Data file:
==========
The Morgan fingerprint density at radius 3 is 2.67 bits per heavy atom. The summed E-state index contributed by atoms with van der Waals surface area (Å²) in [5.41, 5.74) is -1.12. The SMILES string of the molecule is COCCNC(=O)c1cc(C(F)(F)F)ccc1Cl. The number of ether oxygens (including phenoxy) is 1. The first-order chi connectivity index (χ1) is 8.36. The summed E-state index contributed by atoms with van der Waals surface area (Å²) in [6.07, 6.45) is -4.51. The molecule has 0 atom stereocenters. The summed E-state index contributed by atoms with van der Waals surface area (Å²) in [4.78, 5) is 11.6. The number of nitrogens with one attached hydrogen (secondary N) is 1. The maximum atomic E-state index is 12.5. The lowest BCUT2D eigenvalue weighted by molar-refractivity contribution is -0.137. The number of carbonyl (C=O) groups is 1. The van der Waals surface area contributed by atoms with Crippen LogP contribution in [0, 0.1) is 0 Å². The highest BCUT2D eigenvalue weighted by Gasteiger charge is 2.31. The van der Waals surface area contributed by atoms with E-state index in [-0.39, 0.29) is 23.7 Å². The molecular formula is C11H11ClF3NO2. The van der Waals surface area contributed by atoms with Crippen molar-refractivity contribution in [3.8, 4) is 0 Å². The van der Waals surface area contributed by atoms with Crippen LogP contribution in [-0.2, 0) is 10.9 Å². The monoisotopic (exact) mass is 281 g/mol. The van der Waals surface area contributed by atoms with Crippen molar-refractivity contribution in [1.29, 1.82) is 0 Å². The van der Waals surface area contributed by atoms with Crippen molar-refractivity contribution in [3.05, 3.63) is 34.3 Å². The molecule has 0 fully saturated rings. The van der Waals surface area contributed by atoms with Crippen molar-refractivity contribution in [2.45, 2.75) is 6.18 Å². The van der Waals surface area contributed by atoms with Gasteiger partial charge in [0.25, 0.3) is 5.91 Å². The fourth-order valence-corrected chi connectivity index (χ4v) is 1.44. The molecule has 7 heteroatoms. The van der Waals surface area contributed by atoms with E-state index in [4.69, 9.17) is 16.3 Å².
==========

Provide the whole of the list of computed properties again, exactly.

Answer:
The Morgan fingerprint density at radius 3 is 2.67 bits per heavy atom. The summed E-state index contributed by atoms with van der Waals surface area (Å²) in [5.41, 5.74) is -1.12. The SMILES string of the molecule is COCCNC(=O)c1cc(C(F)(F)F)ccc1Cl. The number of ether oxygens (including phenoxy) is 1. The first-order chi connectivity index (χ1) is 8.36. The summed E-state index contributed by atoms with van der Waals surface area (Å²) in [6.07, 6.45) is -4.51. The molecule has 0 atom stereocenters. The summed E-state index contributed by atoms with van der Waals surface area (Å²) in [4.78, 5) is 11.6. The number of nitrogens with one attached hydrogen (secondary N) is 1. The maximum atomic E-state index is 12.5. The lowest BCUT2D eigenvalue weighted by molar-refractivity contribution is -0.137. The number of carbonyl (C=O) groups is 1. The van der Waals surface area contributed by atoms with Crippen LogP contribution in [0, 0.1) is 0 Å². The highest BCUT2D eigenvalue weighted by Gasteiger charge is 2.31. The van der Waals surface area contributed by atoms with E-state index in [-0.39, 0.29) is 23.7 Å². The molecular formula is C11H11ClF3NO2. The van der Waals surface area contributed by atoms with Crippen molar-refractivity contribution in [3.8, 4) is 0 Å². The van der Waals surface area contributed by atoms with Crippen LogP contribution in [-0.2, 0) is 10.9 Å². The monoisotopic (exact) mass is 281 g/mol. The van der Waals surface area contributed by atoms with Crippen molar-refractivity contribution in [1.29, 1.82) is 0 Å². The van der Waals surface area contributed by atoms with Crippen molar-refractivity contribution in [3.05, 3.63) is 34.3 Å². The molecule has 0 fully saturated rings. The van der Waals surface area contributed by atoms with Crippen molar-refractivity contribution in [2.45, 2.75) is 6.18 Å². The van der Waals surface area contributed by atoms with Gasteiger partial charge in [0.25, 0.3) is 5.91 Å². The fourth-order valence-corrected chi connectivity index (χ4v) is 1.44. The molecule has 7 heteroatoms. The van der Waals surface area contributed by atoms with E-state index in [4.69, 9.17) is 16.3 Å².